Berlioz - Harold in Italy: Movement III

Revision cards for berlioz A2 Music set work

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- First performed in 1834

- Solo viola and orchestra

- Commissioned by Nicolo Paganini. However, he never performed it as the solo viola part was not sufficiently difficult

- This is the third movement of a four-movement symphony

- Symphony is programmatic - depicts a poem by Lord Byron

- Features an ideé fixe - a technique already used by Berlioz in Symphony Fantastique (1830)

- Ideé fixe symbolises the character of Harold and appears in all movements

- It is first heard in bar 65 in the solo viola

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Rhythm and metre

  • Movement opens with 6/8 saltarello dance rhythms:

- frequent dotted rhythms

- stresses on the second beat of the bar

  • Second section (bar 32) is a slower 6/8 with some bars appearing to be in 3/4

The ideé fixe stands out from the rest of the texture as it is in longer notes - dotted minims

Unusual simultaneous presentation of all rhythmic elements occurs at bar 166

Rhythmic augmentation is used near the end of the extract (bars 192-193)

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Several distinct melodies:

1. Saltarello (bar 1)

- One-bar cells, resulting in phrases of various, irregular length

- Narrow range at first, later expanding to a 9th

- Revolves around E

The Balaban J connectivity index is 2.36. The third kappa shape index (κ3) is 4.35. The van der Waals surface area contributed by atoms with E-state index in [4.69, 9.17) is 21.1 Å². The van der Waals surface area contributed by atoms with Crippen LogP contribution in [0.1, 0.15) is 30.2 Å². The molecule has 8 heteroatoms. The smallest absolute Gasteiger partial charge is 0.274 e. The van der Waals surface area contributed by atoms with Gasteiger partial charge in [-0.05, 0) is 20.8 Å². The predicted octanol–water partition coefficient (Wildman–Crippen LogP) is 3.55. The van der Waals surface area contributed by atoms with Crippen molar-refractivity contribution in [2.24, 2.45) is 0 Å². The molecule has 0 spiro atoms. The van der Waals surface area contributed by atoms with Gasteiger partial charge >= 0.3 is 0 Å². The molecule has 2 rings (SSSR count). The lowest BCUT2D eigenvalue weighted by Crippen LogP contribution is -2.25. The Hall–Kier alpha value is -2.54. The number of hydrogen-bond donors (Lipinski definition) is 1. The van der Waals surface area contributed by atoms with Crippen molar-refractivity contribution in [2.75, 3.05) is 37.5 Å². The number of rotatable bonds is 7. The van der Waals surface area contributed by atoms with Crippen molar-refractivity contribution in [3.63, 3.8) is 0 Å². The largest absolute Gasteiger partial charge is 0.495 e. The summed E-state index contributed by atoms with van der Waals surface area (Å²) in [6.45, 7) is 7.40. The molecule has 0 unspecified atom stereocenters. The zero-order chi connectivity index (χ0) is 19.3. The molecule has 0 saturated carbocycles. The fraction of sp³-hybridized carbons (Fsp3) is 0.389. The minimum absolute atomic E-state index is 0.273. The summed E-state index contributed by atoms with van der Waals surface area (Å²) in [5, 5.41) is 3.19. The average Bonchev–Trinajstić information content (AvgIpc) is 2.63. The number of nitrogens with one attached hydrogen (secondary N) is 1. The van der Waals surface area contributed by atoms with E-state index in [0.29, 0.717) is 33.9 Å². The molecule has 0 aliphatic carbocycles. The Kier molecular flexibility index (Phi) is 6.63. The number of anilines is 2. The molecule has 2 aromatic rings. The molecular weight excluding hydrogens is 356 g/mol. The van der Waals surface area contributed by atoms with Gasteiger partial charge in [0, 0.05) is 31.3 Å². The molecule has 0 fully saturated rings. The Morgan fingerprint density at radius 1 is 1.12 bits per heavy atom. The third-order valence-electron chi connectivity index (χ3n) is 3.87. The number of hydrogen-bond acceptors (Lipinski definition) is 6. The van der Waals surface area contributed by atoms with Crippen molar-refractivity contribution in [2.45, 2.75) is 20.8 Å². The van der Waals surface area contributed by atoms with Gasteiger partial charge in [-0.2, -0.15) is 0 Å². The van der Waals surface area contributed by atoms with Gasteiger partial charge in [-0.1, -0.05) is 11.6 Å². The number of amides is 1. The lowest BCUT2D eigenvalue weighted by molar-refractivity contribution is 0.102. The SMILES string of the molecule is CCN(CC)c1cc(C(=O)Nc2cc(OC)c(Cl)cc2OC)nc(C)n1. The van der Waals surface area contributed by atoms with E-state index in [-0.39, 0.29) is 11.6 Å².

- Mainly moves by step or by 3rds

- Involves repititon, sequence and inversion

- Modal elements hint at a folk influence. So do the ornaments

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...Melody Continued

2. Serenade (bar 32)

- Opens with a broken-chord figure

- Phrase lengths are irregular

3. Ideé fixe(bar 65)

- Characteristic falling 3rd and 6th

- Broken chords

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  • Functional, with cadences

Characteristic features include:

- Double pedal (drone) in saltarello to produce a folk-music effect

- Secondary 7ths (bar 74)

- Diminished 7ths (bar 41)

- Chromaticism (bar 44)

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  • C major with only occasional modulation

- G major at bars 89-90

- D minor at bar 100

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Broadly ternary form:

- Saltarello - Allegro assai (1-31) A

- Serenade - Allegretto (32-135) B

- Saltarello - Allegro assai (135-165) A

  • Coda, combining all melodic material - Allegretto (166-208)
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- Broadly melody dominated homophony

- Divided orchestral violas

- Octave doubling in the woodwind section (piccolo and oboe from bar 4)

- Broken chord accompaniment in clarinet (bars 48-52)

- Double-stopping solo viola (from bar 72)

- Harp harmonics, doubling flute (bar 167)

- Monophonic writing for solo viola near the end (bar 202)

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  • Viola solo and symphony orchestra

Transposing instruments:

- Cor anglais: sounding a perfect 5th below written pitch

- Horn in F: sounding a perfect 5th below written pitch

- Horn E: sounding a minor 6th below written pitch

  • Use of piccolo (sounding an octave higher than written) and harp - unusual for this period
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